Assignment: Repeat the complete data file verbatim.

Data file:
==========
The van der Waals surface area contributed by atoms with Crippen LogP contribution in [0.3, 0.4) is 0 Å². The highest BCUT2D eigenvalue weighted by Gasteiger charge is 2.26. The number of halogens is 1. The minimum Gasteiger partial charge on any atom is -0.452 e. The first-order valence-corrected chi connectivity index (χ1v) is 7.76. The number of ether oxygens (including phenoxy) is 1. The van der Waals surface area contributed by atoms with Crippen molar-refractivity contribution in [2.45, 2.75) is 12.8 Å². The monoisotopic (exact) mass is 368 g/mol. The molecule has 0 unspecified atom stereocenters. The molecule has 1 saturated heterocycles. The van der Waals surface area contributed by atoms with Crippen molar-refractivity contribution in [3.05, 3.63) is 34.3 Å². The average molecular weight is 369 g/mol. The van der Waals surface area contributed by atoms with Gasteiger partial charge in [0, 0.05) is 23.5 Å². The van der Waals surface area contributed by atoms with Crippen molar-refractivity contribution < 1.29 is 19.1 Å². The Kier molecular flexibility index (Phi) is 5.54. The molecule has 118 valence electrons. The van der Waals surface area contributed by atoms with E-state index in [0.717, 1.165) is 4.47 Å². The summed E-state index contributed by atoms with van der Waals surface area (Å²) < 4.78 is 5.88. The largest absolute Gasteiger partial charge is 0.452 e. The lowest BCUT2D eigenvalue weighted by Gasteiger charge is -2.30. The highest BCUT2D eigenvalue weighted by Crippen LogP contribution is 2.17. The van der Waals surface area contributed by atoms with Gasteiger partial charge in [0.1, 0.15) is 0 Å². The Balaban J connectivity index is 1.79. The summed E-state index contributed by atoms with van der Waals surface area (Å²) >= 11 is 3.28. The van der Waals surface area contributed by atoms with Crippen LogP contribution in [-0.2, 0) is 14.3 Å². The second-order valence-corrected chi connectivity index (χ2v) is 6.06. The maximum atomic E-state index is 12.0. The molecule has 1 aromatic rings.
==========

The van der Waals surface area contributed by atoms with Crippen LogP contribution in [0.3, 0.4) is 0 Å². The highest BCUT2D eigenvalue weighted by Gasteiger charge is 2.26. The number of halogens is 1. The minimum Gasteiger partial charge on any atom is -0.452 e. The first-order valence-corrected chi connectivity index (χ1v) is 7.76. The number of ether oxygens (including phenoxy) is 1. The van der Waals surface area contributed by atoms with Crippen molar-refractivity contribution in [2.45, 2.75) is 12.8 Å². The monoisotopic (exact) mass is 368 g/mol. The molecule has 0 unspecified atom stereocenters. The molecule has 1 saturated heterocycles. The van der Waals surface area contributed by atoms with Crippen molar-refractivity contribution in [3.05, 3.63) is 34.3 Å². The average molecular weight is 369 g/mol. The van der Waals surface area contributed by atoms with Gasteiger partial charge in [0, 0.05) is 23.5 Å². The van der Waals surface area contributed by atoms with Crippen molar-refractivity contribution < 1.29 is 19.1 Å². The Kier molecular flexibility index (Phi) is 5.54. The molecule has 118 valence electrons. The van der Waals surface area contributed by atoms with E-state index in [0.717, 1.165) is 4.47 Å². The summed E-state index contributed by atoms with van der Waals surface area (Å²) < 4.78 is 5.88. The largest absolute Gasteiger partial charge is 0.452 e. The lowest BCUT2D eigenvalue weighted by Gasteiger charge is -2.30. The highest BCUT2D eigenvalue weighted by Crippen LogP contribution is 2.17. The van der Waals surface area contributed by atoms with Gasteiger partial charge in [0.1, 0.15) is 0 Å². The Balaban J connectivity index is 1.79. The summed E-state index contributed by atoms with van der Waals surface area (Å²) >= 11 is 3.28. The van der Waals surface area contributed by atoms with Crippen LogP contribution in [-0.2, 0) is 14.3 Å². The second-order valence-corrected chi connectivity index (χ2v) is 6.06. The maximum atomic E-state index is 12.0. The molecule has 1 aromatic rings.